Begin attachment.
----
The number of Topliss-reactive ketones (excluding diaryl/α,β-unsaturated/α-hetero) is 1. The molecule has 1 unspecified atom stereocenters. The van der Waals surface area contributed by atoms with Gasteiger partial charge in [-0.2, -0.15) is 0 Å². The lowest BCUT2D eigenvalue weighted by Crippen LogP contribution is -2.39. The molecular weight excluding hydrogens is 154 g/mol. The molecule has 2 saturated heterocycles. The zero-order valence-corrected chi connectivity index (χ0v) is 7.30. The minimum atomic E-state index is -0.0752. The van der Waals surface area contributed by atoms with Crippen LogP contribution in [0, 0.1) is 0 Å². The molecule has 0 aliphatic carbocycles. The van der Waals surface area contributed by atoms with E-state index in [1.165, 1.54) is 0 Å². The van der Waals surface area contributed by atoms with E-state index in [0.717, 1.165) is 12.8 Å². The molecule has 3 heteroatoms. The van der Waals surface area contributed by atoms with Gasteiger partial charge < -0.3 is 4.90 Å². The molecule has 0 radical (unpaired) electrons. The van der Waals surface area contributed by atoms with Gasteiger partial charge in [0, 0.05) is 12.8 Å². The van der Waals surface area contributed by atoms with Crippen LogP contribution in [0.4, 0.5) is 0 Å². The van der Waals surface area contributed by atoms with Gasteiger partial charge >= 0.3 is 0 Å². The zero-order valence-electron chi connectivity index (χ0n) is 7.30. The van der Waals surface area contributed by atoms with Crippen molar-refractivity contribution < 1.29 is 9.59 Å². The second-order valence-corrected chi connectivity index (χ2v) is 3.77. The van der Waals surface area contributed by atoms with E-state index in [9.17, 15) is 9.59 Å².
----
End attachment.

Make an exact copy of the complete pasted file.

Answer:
The number of Topliss-reactive ketones (excluding diaryl/α,β-unsaturated/α-hetero) is 1. The molecule has 1 unspecified atom stereocenters. The van der Waals surface area contributed by atoms with Gasteiger partial charge in [-0.2, -0.15) is 0 Å². The lowest BCUT2D eigenvalue weighted by Crippen LogP contribution is -2.39. The molecular weight excluding hydrogens is 154 g/mol. The molecule has 2 saturated heterocycles. The zero-order valence-corrected chi connectivity index (χ0v) is 7.30. The minimum atomic E-state index is -0.0752. The van der Waals surface area contributed by atoms with Crippen LogP contribution in [0, 0.1) is 0 Å². The molecule has 0 aliphatic carbocycles. The van der Waals surface area contributed by atoms with E-state index in [1.165, 1.54) is 0 Å². The van der Waals surface area contributed by atoms with E-state index in [0.717, 1.165) is 12.8 Å². The molecule has 3 heteroatoms. The van der Waals surface area contributed by atoms with Gasteiger partial charge < -0.3 is 4.90 Å². The molecule has 0 radical (unpaired) electrons. The van der Waals surface area contributed by atoms with Gasteiger partial charge in [0, 0.05) is 12.8 Å². The van der Waals surface area contributed by atoms with Crippen LogP contribution in [0.4, 0.5) is 0 Å². The van der Waals surface area contributed by atoms with Gasteiger partial charge >= 0.3 is 0 Å². The zero-order valence-electron chi connectivity index (χ0n) is 7.30. The van der Waals surface area contributed by atoms with Crippen molar-refractivity contribution < 1.29 is 9.59 Å². The second-order valence-corrected chi connectivity index (χ2v) is 3.77. The van der Waals surface area contributed by atoms with E-state index in [9.17, 15) is 9.59 Å².